When I finally crossed the bridge, I heard shots. That wasn't too unusual. It was a revolution, and people had been shooting off guns in celebration for days. But when I turned the corner to the plaza, everywas silent. Too silent. Instead of a crowd of cheering, shouting people, the plaza was covered with bodies. All those who had made it to the plaza on time had been shot down. The blood was still dripping onto the stones. I stood stock-still, realizing that I had indeed arrived too late-too late for the massacre.
In Hungarian the Fates are Sors Istenn?k, the destiny goddesses. But their Latin name, the Parcae, means "those who spare," and indeed my life was spared by them that day. We all have stories about incidents during which that weird feeling, usually accompanied by fear or frushas come over us, and it turned out to save us in some way.
The English name for the Fates comes from the Latin word fata. In the singular, the word was fatum, meaning "a divine utterance," the will of a god. When a child was a week old, the fata scribundus were invoked to "write" a good destiny for the newborn babe. The fata, with the birth goddess Eileithia, both established and predicted the child's destiny. The word fate, fatum, comes from the same root as the words fairy and fay. So we learn the Fates are of fairy origin.
In Greek they were called the Moirae, those who allot us our fate; there was Clotho (the Spinner), who spins the thread of life, Lachesis (Disposer of Lots), who measures it out, and Atropos (the Inevitable), who cuts it off. Clotho is usually portrayed with a spindle, Lachesis with a scroll or a globe, and Atropos with scissors, a pair of scales, or a bowl for drawing lots.
When they are in good spirits, these same Fates become the three Graces. You may have seen them represented in Botticelli's Primavor the Three Graces statue at the Getty Museum in Los Angeles. They are three lush women entwined in dance with one another. Their names are Aglaia (Radiant), Euphrosyne (Joy), and Thalia (Flowering). They are the companions of Aphrodite. When the Fates are angered, they are called the Furies; they pursue you like ill winds blowing and can punish with insanity. Then their names are Alecto, Tisiphone, and Magaera. They cannot be avoided. It is said that the Fates are the parthenogenetic daughters of Necessity. They have no father. They sit under the Tree of Life next to the sacred spring, where they spin and prophesy, make pronouncements, and enforce natural law.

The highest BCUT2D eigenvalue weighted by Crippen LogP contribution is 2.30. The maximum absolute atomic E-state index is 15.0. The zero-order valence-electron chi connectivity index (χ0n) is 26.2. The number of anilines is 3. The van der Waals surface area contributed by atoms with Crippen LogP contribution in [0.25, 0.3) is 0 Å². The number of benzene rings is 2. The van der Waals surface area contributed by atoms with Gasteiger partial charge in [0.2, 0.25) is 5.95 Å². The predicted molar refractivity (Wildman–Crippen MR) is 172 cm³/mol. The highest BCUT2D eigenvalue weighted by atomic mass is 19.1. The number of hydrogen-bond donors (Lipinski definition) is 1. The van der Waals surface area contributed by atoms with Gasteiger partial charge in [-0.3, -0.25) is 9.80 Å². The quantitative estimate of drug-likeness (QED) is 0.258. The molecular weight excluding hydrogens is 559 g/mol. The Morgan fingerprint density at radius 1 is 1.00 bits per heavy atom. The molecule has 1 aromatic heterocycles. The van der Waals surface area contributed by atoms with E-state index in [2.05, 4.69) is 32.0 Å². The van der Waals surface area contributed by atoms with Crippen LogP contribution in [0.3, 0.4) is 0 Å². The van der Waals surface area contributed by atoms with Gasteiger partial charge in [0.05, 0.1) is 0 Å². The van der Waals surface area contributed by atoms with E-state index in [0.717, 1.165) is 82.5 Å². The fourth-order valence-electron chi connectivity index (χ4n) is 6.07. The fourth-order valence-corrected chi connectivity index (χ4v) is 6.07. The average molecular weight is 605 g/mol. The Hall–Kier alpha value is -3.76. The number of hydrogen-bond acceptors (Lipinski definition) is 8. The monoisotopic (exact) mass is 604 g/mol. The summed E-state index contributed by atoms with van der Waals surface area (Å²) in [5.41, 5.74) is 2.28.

In northern Europe, we also find three maidens who sit beside a well in a deep cavern. These are the Norns, from the Germanic trabest known today from their appearance in Wagner's opera Götterdämmerung. They are named in Old Norse: Urdh, Verdandi, and Skuld. Their names come from the words for being itself, and so I will use these names for the Fates in this book.
Urdh (the same word as wyrd and weird) is all that went before. She is the past. She owns the Well of Life and the Tree of Life, which is fed by the well. Everything that has ever been belongs to the past. From this fertile background life emerges anew.
Verdandi (whose name means "that which is becoming") rules what is going on right now. She is flux. She is the flower of our energies. She is the mother time, the ripe time, the sexual time. She is harvest time. Her symbol is the full loom.
Skuld (whose name is related to "shall") is the one who governs what must be. She is the necessary outcome of the past and that which is becoming. Skuld is the inflexible one, but in some later legends, she likes to ride with humans and mingle with men. She is the one who may request a kiss from a handsome man and change into a beauyoung woman if he has enough gumption to kiss her old face. Strangely, the most personable of the Fates turns out to be the death goddess. Her symbol is the crescent knife, the ghostly scythe of the Grim Reaper. The Grim Reaper is a girl.
This original model of the three sisters is the source for all the other triple goddesses, such as Hecate, who stands at the triple crossroads, her faces looking in three directions-the past, present, and future-and Triple Brigid, who appears as a healer, a goldsmith, and a lady of inspiration. It is the pattern for the trinities of maiden, mother, and crone and all the other goddesses who have three aspects. Each of the many components of our human existence required the Goddess to show a separate face and attributes. Eventually the original trinbecame ten thousand aspects, each with her own name, each still harking back to the beginning, the middle, or the end of the life cycle, which the three Fates rule.
When we summon the Fates, we call them out from their deep hidplace in the unconscious. We draw them slowly into the conscious mind, illuminated by goodwill and understanding. This eternal magic can transform the powers that rule us from the misunderstood three Hags into the wonderful three Graces. Or at least we hope so. There are no guarantees with this force. But there are certain practices, a kind of etiquette of interaction with the Fates, that have worked for people before. We call it the technology of the sacred.
"Sacred" means that we are speaking not of a technology of machines but of souls. We behave differently and do unusual things to relate to an unseen divine force. Prayer, for example, is such a sacred technolCreating sacred space is another. Traveling between the worlds in meditation is one as well, and blessings and cursings are others.